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Chinese President to Visit India


Chinese President Hu Jintao's visit to India, starting Monday (November 20-23), will focus on giving fresh momentum to diplomatic relations and trade ties between the two Asian giants. Ties between the two countries have warmed considerably in recent years, despite lingering territorial disputes and a legacy of political mistrust.

Chinese President Hu Jintao's three-day trip to India will see a bid by both sides to boost their economic ties, and a chance to address old political disputes.

Officials say discussions on a regional trade deal between the world's two most populous countries will be high on the agenda. Bilateral trade has soared from $1 billion a decade ago to more than $19 billion last year, and both countries see massive potential in each other's economies.

Sukh Deo Muni at New Delhi's Observer Research Foundation says trade is an important factor driving the Indian-Chinese relationship.

"Economically, the relations are moving in a much faster way," he said. "Today, we have $20 billion of trade. Five years earlier, no one even imagined that, and both the Chinese and Indian sides see tremendous possibility. More than that, both are interacting in various regional fora."

The visit to India, the first by a Chinese president in a decade, will also seek to inject new confidence in the political relationship, because despite steady improvements in ties, pockets of suspicion linger. The two, which fought a war in 1962, still claim vast swathes of each other's territory along India's northern border.

The sensitivities regarding the border surfaced in the run-up to the Chinese president's visit when New Delhi reacted angrily after Beijing's ambassador reasserted an old Chinese claim to 38,000 square kilometers of territory in the northeastern Indian state of Arunachal Pradesh.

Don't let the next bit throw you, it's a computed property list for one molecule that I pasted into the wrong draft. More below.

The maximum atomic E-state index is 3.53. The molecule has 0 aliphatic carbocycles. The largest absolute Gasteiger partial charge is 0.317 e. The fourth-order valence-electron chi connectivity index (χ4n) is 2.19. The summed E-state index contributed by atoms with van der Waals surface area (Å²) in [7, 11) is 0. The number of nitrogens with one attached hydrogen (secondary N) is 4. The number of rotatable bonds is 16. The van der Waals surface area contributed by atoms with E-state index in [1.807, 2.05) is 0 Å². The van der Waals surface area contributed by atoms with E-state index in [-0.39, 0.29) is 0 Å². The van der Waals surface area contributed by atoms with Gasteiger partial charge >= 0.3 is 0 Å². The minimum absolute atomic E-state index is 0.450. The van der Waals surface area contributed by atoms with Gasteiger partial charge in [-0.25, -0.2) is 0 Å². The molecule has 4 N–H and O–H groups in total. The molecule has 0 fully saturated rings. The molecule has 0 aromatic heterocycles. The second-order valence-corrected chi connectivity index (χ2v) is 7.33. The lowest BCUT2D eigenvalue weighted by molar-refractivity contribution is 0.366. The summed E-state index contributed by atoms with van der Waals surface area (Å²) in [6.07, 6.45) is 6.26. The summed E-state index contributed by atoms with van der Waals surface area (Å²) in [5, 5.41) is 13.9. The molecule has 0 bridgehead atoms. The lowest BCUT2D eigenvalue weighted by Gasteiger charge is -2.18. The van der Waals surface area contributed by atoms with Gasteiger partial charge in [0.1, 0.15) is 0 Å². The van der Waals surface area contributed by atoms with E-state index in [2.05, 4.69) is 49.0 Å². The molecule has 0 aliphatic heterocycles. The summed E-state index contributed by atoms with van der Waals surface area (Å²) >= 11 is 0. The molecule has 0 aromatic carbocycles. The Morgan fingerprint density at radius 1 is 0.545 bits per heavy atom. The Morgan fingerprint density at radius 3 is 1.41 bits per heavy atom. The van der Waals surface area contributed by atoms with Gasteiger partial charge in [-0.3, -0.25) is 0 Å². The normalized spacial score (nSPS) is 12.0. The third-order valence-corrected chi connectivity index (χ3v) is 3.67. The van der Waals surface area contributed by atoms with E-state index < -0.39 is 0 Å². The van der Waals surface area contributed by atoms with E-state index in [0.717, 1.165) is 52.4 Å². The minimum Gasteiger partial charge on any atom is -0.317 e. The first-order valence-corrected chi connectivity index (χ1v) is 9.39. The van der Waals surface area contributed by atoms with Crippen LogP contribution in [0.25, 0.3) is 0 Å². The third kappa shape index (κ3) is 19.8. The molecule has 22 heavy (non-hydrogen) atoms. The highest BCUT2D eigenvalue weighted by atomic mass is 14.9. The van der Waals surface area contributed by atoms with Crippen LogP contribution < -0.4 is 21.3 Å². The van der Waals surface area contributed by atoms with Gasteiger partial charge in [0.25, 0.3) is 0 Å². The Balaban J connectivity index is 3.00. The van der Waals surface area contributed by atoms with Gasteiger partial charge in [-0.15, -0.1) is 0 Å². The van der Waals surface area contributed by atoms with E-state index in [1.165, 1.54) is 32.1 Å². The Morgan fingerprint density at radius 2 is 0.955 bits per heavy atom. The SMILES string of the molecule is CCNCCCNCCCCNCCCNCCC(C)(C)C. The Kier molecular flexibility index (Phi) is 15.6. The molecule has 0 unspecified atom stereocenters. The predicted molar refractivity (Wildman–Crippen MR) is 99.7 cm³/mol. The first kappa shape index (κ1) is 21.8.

China's close ties with India's neighbors also fuel a measure of unease in New Delhi, which, for example, has some concerns about Beijing's plans to extend a civilian nuclear cooperation deal with its arch-rival Islamabad. India watches China's military ties with Burma closely, as well.

India has also barred Chinese companies from investing in high-security areas, such as ports.

The head of East Asian studies at New Delhi's Jawaharlal Nehru University, Alka Acharya, says the political leadership on both sides needs to build greater trust.

"I see these as two very significant, but contradictory, trends in the current relationship," she said. "You have, on the one hand, a broadening and deepening and widening of the range of contacts and areas of cooperation, and side-by-side you have this very strong sense of mistrust and lack of confidence. How we manage this contradiction is how this relationship eventually is going to evolve."

Political analysts like Muni say the Chinese president and Indian leaders will seek to build bridges and resolve differences.

"There are things, which may be pushed further, for instance, on the border issue," she added. "There may be some momentum given to where we are stuck, and, possibly, to advance the level of negotiations."

Besides New Delhi, President Hu will also visit the financial hub of Mumbai and the historical landmarks in Agra. From India, he will travel to Pakistan for an official visit.

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